A language of thought for the mental representation of geometric shapes

Why do geometric shapes such as lines, circles, zig-zags, or spirals appear in all human cultures, but are never produced by other animals? Mathias Sablé-Meyer et al. formalize and test the hypothesis that all humans possess a compositional language of thought that can produce line drawings as recursive combinations of a minimal set of geometric primitives. By presenting a programming language that combines discrete numbers and continuous integration in higher-level structures based on repetition, concatenation, and embedding, they show that the simplest programs in this language generate the fundamental geometric shapes observed in human cultures.

We could never know the geometric triangle through the one we see traced on paper, if our mind had not had the idea of it elsewhere

René Descartes

Evidence for abstract concepts of geometry, including rectilinearity, parallelism, perpendicularity, and symmetries, is widespread throughout prehistory. Zig-zag carved patterns, equal angels, parallelism, and bifaces – archeological evidence that suggests an aesthetic drive for symmetry, that was already present in ancient humans.

According to a recent comparison study, all humans, regardless of age, culture, or education, exhibited a striking effect of shape regularity: squares and rectangles were processed better than other, more irregular quadrilaterals, and there was a continuous ordering of complexity, from squares and rectangles to parallelograms, trapezoids, and fully irregular shapes. Surprisingly, baboons did not show this geometric regularity effect.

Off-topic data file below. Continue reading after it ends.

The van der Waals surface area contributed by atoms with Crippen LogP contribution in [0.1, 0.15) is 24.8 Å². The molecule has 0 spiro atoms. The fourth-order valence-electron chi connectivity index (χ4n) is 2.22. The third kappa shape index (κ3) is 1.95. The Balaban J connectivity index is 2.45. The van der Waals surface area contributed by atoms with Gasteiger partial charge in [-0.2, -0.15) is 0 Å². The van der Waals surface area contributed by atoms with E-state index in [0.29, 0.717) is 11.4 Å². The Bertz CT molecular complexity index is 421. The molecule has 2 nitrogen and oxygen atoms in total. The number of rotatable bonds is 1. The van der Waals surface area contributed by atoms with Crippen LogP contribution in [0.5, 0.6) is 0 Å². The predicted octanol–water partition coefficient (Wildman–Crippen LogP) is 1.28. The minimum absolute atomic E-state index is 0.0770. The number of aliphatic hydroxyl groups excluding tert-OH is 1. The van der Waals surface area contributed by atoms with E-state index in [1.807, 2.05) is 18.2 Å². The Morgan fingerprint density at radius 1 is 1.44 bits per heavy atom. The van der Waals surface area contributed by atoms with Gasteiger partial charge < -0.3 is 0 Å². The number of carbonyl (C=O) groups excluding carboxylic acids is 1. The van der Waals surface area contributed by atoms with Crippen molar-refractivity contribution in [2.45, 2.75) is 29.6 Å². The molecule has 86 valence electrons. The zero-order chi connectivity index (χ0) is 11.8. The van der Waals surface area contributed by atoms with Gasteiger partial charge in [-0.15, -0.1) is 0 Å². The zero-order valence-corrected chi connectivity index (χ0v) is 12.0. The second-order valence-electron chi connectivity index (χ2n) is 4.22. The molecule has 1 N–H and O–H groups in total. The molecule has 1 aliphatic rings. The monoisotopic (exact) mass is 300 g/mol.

Our core hypothesis is that perceiving a shape, in humans, consists in finding the shortest program that suffices to reproduce it. Our proposal thus connects shape perception to the problem of program induction, i.e. the identification of a program that produces a certain output.

Mathias Sablé-Meyer

A crucial aspect of the proposal is that humans encode a shape mentally by inferring a simple program that could generate it. Thus, the perception of a simple shape is an act of “program induction”. While program induction remains a difficult challenge for computer science, the study deployed a state-of-the-art program induction technique, the DreamCoder algorithm. This algorithm is given programming problems via examples of the desired behavior and searches for the simplest program that performs the task.

First, we show that our language predicts which shapes are judged simple. Second, we show that any such language has to satisfy a set of additive relationships for repeated, concatenated or embedded shapes, and that those universal laws can be experimentally validated.

Mathias Sablé-Meyer

The DreamCoder approach opens up a number of perspectives on how human cognition could efficiently address the problem of program induction. First, it naturally accounts for cultural drifts. Second, it may explain how simple geometric shapes may be efficiently recognized and used by young children in the absence of much or any training (poverty of the stimulus argument).

The bottom-up neural network in a future version of DreamCoder might be repurposed to immediately obtain the most likely program for a particular shape, perhaps offering a mechanism for people to swiftly detect simple shapes.